Produce Compliance

November 26, 2007 at 7:52 pm Leave a comment

Over at Fresh Talk, the blog of The Packer, the food industry is starting to sound like the health care industry.   A group of food buyers, represented by the Food Safety Leadership Council, issued a list of “On-Farm Produce Standards” designed to encourage safe food production practices starting at the farm.  These buyers are asking producers to comply with standards and commit to audits.  

As Tom Karst, the editor, writes “the FSLC should be credited for appreciating the value of on farm food safety standards…”  He also criticizes the FSLC’s stance that its members (including Publix supermarkets, Walt Disney World Co., and others) will each decide whether or not to do business with a producer who does not meet the audit standards.  “What,” he wonders, “is the point of the standards if they can be ignored for whatever reason?”  

The parallel between this effort and hospital/healthcare systems materials management and compliance is striking.   Many hospitals take a comprehensive approach to their vendor management and compliance programs at inception.   Then, exceptions begin to be made.   “This vendor is too big to NOT be trusted,” they say.  “This one is too small to bear the burden of record keeping,” they worry.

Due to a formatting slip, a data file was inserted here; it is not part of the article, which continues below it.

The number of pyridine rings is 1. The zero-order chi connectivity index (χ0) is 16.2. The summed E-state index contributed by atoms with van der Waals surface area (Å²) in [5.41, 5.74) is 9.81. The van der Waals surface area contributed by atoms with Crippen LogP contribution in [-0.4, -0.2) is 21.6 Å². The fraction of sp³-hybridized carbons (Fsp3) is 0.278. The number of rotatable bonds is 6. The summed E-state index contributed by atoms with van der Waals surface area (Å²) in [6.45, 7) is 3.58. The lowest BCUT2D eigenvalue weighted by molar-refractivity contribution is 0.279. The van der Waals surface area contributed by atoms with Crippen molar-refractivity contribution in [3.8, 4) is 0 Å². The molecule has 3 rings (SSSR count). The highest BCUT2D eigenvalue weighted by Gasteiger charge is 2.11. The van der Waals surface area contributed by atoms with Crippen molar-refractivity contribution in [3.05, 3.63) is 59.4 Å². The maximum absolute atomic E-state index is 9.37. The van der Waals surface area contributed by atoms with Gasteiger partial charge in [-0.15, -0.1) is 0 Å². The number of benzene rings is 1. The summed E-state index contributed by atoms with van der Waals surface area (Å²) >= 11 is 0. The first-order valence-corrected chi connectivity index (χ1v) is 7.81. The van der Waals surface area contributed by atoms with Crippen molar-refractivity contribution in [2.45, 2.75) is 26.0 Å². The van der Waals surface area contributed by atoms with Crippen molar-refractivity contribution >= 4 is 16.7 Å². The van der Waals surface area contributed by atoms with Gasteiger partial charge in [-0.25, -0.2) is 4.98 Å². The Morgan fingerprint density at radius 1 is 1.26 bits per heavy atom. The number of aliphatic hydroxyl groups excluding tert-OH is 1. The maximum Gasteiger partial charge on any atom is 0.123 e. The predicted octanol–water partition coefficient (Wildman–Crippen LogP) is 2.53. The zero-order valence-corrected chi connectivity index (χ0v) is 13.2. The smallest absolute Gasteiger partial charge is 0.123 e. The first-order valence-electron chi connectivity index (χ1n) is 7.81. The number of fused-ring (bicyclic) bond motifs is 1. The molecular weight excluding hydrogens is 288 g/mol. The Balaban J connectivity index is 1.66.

Exceptions break down the best intended vendor compliance and materials management programs.   When a vendor can push for and achieve exemption, the exceptions shout that the hospitals aren’t serious about the program.  

It’s like the parent who says “no,” but later gives in.  The child learns that with a little persistence (say, 10 minutes of whining), she can get what she wants.  

Our Take:  The strongest vendor compliance and materials management programs we’ve seen are the ones that allow for tiers of risk, but don’t allow exceptions to participation.   Most importantly, the strongest programs have a reciprocal commitment from the buyer to the vendor.   The buyer commits to the vendor, “If you comply with my standards, I won’t do business with anyone who doesn’t.”  It doesn’t mean that buyer won’t do business with a competitor, but it does narrow the field to competitors who comply with the same rigorous standards.

Entry filed under: product safety, vendor compliance, vendor management.

Abundance Accuracy and Control

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